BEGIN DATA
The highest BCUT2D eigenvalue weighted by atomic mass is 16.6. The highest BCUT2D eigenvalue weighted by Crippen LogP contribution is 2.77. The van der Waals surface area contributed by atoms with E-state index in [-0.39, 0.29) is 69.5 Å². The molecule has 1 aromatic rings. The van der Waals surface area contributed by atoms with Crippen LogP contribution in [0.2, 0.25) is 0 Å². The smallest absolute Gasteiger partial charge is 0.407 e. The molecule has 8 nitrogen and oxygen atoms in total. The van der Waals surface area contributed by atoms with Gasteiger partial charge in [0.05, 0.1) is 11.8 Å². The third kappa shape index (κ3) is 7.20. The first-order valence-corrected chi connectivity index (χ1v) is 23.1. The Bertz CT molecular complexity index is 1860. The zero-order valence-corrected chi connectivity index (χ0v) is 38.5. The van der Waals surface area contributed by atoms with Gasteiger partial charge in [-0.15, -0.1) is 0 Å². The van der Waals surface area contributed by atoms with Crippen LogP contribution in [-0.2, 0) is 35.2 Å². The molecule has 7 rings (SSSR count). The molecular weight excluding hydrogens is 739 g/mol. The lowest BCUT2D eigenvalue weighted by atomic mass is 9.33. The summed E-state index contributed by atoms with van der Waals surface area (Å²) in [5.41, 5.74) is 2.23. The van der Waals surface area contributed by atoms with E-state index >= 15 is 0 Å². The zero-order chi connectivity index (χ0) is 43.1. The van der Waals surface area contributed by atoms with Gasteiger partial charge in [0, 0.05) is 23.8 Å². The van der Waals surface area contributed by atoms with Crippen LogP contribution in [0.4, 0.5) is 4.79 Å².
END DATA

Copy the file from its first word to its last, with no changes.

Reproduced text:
The highest BCUT2D eigenvalue weighted by atomic mass is 16.6. The highest BCUT2D eigenvalue weighted by Crippen LogP contribution is 2.77. The van der Waals surface area contributed by atoms with E-state index in [-0.39, 0.29) is 69.5 Å². The molecule has 1 aromatic rings. The van der Waals surface area contributed by atoms with Crippen LogP contribution in [0.2, 0.25) is 0 Å². The smallest absolute Gasteiger partial charge is 0.407 e. The molecule has 8 nitrogen and oxygen atoms in total. The van der Waals surface area contributed by atoms with Gasteiger partial charge in [0.05, 0.1) is 11.8 Å². The third kappa shape index (κ3) is 7.20. The first-order valence-corrected chi connectivity index (χ1v) is 23.1. The Bertz CT molecular complexity index is 1860. The zero-order valence-corrected chi connectivity index (χ0v) is 38.5. The van der Waals surface area contributed by atoms with Gasteiger partial charge in [-0.15, -0.1) is 0 Å². The van der Waals surface area contributed by atoms with Crippen LogP contribution in [-0.2, 0) is 35.2 Å². The molecule has 7 rings (SSSR count). The molecular weight excluding hydrogens is 739 g/mol. The lowest BCUT2D eigenvalue weighted by atomic mass is 9.33. The summed E-state index contributed by atoms with van der Waals surface area (Å²) in [5.41, 5.74) is 2.23. The van der Waals surface area contributed by atoms with E-state index >= 15 is 0 Å². The zero-order chi connectivity index (χ0) is 43.1. The van der Waals surface area contributed by atoms with Gasteiger partial charge in [0, 0.05) is 23.8 Å². The van der Waals surface area contributed by atoms with Crippen LogP contribution in [0.4, 0.5) is 4.79 Å².